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Shavuot again!

So. It’s Shavuot, which has become one of my favorite holidays recently, partially because of the cheesecake, of course, but also because of the Book of Ruth, a great interfaith family story.

So, anyway, I’m thinking about Ruth today, and it occurs to me to pose y’all a counterfactual. If you don’t remember the story, it starts with Naomi and her husband and sons (the husband is Elimelech, the sons Mahlion and Chilion) move to Moab. There was a famine in Bethlehem, you see. Anyway, Elimelech dies, the sons marry—Ruth 1:4 And they took them wives of the women of Moab; the name of the one [was] Orpah, and the name of the other Ruth: and they dwelled there about ten years. And then Mahlion and Chilion die, too. Moab not very healthy for Bethlehemites, evidently.

At this point, Naomi hears the news that the famine in Bethlehem is over and decides to return. Orpah and Ruth pack up to go back with her, but Naomi dissuades them; eventually, Ruth does go with her but Orpah returns to her people. And then the rest of the plot happens, with Ruth and Naomi and Boaz and all.

So. Here’s my question: what happens if Orpah sticks with them? I mean, here’s a fascinating moment—not only does the Jewish mother of this clan not say kaddish over her intermarried sons, but she gets along so well with her non-Jewish daughters-in-law that they want to make a three-person family unit together. Naomi can’t see it: she’s all Turn again, my daughters, go [your way]; for I am too old to have an husband. If I should say, I have hope, [if] I should have an husband also to night, and should also bear sons; Would ye tarry for them till they were grown? would ye stay for them from having husbands? Naomi, bless her, can’t get past the idea that they need a paterfamilias, husbands, children, all the old-fashioned stuff that frankly has left them penniless and widowed.

And I want to be clear: things work out very well for Ruth and Naomi. The patriarchy is good to them, in the person of Boaz. The story confirms all that family-equals-marriage stuff, even as it has what came (later, I’m pretty sure) to be a radically positive view of intermarriage. But could it have worked the other way? The household of widows, Ruth and Naomi and Orpah, living harmoniously—or is the system too stacked against them?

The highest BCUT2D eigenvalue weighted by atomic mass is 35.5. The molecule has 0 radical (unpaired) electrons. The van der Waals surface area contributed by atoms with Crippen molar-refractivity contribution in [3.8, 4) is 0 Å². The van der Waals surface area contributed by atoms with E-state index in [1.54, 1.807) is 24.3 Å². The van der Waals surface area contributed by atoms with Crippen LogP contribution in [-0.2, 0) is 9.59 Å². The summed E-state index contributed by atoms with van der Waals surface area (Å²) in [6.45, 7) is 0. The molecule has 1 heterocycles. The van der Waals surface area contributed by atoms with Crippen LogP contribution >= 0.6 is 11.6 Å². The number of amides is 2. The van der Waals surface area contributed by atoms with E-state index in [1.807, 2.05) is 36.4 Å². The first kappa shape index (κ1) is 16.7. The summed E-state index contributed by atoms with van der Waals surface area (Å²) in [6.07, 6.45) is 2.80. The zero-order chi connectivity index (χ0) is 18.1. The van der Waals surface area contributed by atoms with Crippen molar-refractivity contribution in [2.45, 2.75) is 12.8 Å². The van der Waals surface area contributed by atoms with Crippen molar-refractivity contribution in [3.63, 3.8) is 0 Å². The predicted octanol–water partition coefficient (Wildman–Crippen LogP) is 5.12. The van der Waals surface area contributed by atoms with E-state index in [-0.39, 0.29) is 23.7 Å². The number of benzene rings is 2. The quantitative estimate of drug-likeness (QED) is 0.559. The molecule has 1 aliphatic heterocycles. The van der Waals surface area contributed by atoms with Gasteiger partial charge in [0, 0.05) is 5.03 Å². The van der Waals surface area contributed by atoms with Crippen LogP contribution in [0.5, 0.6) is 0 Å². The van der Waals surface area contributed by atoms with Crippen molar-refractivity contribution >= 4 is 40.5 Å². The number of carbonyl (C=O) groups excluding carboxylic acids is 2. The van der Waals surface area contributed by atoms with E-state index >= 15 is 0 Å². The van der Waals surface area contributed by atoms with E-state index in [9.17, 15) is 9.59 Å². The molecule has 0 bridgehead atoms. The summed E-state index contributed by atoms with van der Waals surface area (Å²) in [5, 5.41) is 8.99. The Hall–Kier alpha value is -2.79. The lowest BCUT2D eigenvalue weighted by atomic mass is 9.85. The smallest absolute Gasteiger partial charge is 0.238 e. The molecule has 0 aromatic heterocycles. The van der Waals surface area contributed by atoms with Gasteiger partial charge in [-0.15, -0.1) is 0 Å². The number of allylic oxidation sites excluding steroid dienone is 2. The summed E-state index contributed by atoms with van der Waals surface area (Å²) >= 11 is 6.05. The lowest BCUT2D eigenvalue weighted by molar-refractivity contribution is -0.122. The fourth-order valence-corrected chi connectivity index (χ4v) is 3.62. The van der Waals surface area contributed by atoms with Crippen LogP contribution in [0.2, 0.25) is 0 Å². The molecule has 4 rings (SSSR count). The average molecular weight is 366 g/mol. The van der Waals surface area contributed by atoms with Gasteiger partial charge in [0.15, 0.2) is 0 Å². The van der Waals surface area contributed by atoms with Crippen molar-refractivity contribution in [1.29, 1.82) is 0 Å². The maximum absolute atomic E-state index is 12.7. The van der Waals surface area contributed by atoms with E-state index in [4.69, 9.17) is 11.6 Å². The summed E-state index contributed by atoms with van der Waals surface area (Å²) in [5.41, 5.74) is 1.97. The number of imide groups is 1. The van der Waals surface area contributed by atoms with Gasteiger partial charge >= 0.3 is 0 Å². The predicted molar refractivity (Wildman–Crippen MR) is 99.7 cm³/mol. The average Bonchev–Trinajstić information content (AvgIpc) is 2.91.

Tolerabimus quod tolerare debemus,


Hmm, there's some context here, right? Boaz makes a major contribution in the form of... maybe it's that he has a house that they can live in, but i think it's more subtle than that: Naomi's husband had a house, so they could in principle live in that, but because they're women they can't if any other guy wants to live in it, and some random schmuck shows up who wants just that. So Ruth marrying saves the house, because her husband is appropriately dudely and by dint of being her husband has a better claim on the house than whoever the schmuck is.

Do i have that right at all? Anyway, if so, it would seem like an impediment, though i suppose they could find something else to live in.

When you say that Naomi doesn't say kaddish over her intermarried sons, you mean she doesn't say kaddish when they get married (as if they had died), but she does say kaddish when they actually die (as one should for family). Yes?

I'm not sure what would change significantly if Orpah acts as Ruth does. The lesson does not seem stronger; if anything, Ruth is less praiseworthy if Orpah does the same. Isn't it less of a choice when nobody makes a different choice?

Michael—Actually, the text doesn't mention kaddish at all, and there are differences of opinion even now about whether women are obligated to say kaddish for their sons at all, because it's a time-specific obligation and therefore for some gaonim it's in the category of Things Women Don't Do. I'm not making this up, by the way, really I'm not.

Chaos—When Naomi and Ruth go to Bethlehem, they live on welfare--a system of feeding the poor directly from the fields. They choose the fields belonging to Boaz, who is generous, pius and a kinsman, and also single… I don't know what the arrangements were like for poor widows in Moab. Could they have stayed? My inference from the text is that Naomi is choosing to go back to Bethlehem rather than being run out of Moab. If she was living in Elimelech's house for ten years after his death, could she have stayed after the sons have died? Or did ownership pass to Mahlion, even if the household remained intact?

Anyway, what interests me is that Orpah and Ruth clearly think that a three-widow household is a viable option, or at least are interested in pursuing it.


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